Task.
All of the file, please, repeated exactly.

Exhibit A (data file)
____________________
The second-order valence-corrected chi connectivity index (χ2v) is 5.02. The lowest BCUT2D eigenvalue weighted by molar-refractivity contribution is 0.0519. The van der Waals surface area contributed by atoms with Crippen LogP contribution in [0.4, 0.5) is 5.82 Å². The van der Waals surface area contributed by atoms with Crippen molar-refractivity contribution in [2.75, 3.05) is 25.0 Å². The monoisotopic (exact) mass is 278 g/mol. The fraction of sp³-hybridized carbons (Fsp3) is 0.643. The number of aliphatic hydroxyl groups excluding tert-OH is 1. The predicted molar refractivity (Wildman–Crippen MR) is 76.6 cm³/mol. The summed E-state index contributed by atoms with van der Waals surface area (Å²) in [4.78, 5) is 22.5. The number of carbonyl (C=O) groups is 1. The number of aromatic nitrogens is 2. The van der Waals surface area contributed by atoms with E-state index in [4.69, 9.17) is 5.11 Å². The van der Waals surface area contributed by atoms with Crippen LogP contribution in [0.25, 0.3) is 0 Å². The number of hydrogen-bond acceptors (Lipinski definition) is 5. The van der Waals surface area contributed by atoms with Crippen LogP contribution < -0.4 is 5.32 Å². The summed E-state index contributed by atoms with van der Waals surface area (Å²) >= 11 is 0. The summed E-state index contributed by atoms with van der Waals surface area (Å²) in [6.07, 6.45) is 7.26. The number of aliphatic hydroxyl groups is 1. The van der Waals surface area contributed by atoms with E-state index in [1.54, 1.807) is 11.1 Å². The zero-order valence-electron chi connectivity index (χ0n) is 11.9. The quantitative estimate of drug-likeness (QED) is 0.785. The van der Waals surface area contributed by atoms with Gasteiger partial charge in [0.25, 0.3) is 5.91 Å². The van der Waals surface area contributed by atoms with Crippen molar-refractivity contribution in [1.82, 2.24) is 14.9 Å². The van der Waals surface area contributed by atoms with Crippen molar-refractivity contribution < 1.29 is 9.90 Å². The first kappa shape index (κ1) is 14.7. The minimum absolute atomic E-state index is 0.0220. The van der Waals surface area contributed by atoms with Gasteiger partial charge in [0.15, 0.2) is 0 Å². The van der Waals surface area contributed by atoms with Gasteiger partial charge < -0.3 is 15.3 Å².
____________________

The second-order valence-corrected chi connectivity index (χ2v) is 5.02. The lowest BCUT2D eigenvalue weighted by molar-refractivity contribution is 0.0519. The van der Waals surface area contributed by atoms with Crippen LogP contribution in [0.4, 0.5) is 5.82 Å². The van der Waals surface area contributed by atoms with Crippen molar-refractivity contribution in [2.75, 3.05) is 25.0 Å². The monoisotopic (exact) mass is 278 g/mol. The fraction of sp³-hybridized carbons (Fsp3) is 0.643. The number of aliphatic hydroxyl groups excluding tert-OH is 1. The predicted molar refractivity (Wildman–Crippen MR) is 76.6 cm³/mol. The summed E-state index contributed by atoms with van der Waals surface area (Å²) in [4.78, 5) is 22.5. The number of carbonyl (C=O) groups is 1. The number of aromatic nitrogens is 2. The van der Waals surface area contributed by atoms with E-state index in [4.69, 9.17) is 5.11 Å². The van der Waals surface area contributed by atoms with Crippen LogP contribution in [0.25, 0.3) is 0 Å². The number of hydrogen-bond acceptors (Lipinski definition) is 5. The van der Waals surface area contributed by atoms with Crippen LogP contribution < -0.4 is 5.32 Å². The summed E-state index contributed by atoms with van der Waals surface area (Å²) >= 11 is 0. The summed E-state index contributed by atoms with van der Waals surface area (Å²) in [6.07, 6.45) is 7.26. The number of aliphatic hydroxyl groups is 1. The van der Waals surface area contributed by atoms with E-state index in [1.54, 1.807) is 11.1 Å². The zero-order valence-electron chi connectivity index (χ0n) is 11.9. The quantitative estimate of drug-likeness (QED) is 0.785. The van der Waals surface area contributed by atoms with Gasteiger partial charge in [0.25, 0.3) is 5.91 Å². The van der Waals surface area contributed by atoms with Crippen molar-refractivity contribution in [1.82, 2.24) is 14.9 Å². The van der Waals surface area contributed by atoms with Crippen molar-refractivity contribution < 1.29 is 9.90 Å². The first kappa shape index (κ1) is 14.7. The minimum absolute atomic E-state index is 0.0220. The van der Waals surface area contributed by atoms with Gasteiger partial charge in [0.15, 0.2) is 0 Å². The van der Waals surface area contributed by atoms with Gasteiger partial charge < -0.3 is 15.3 Å².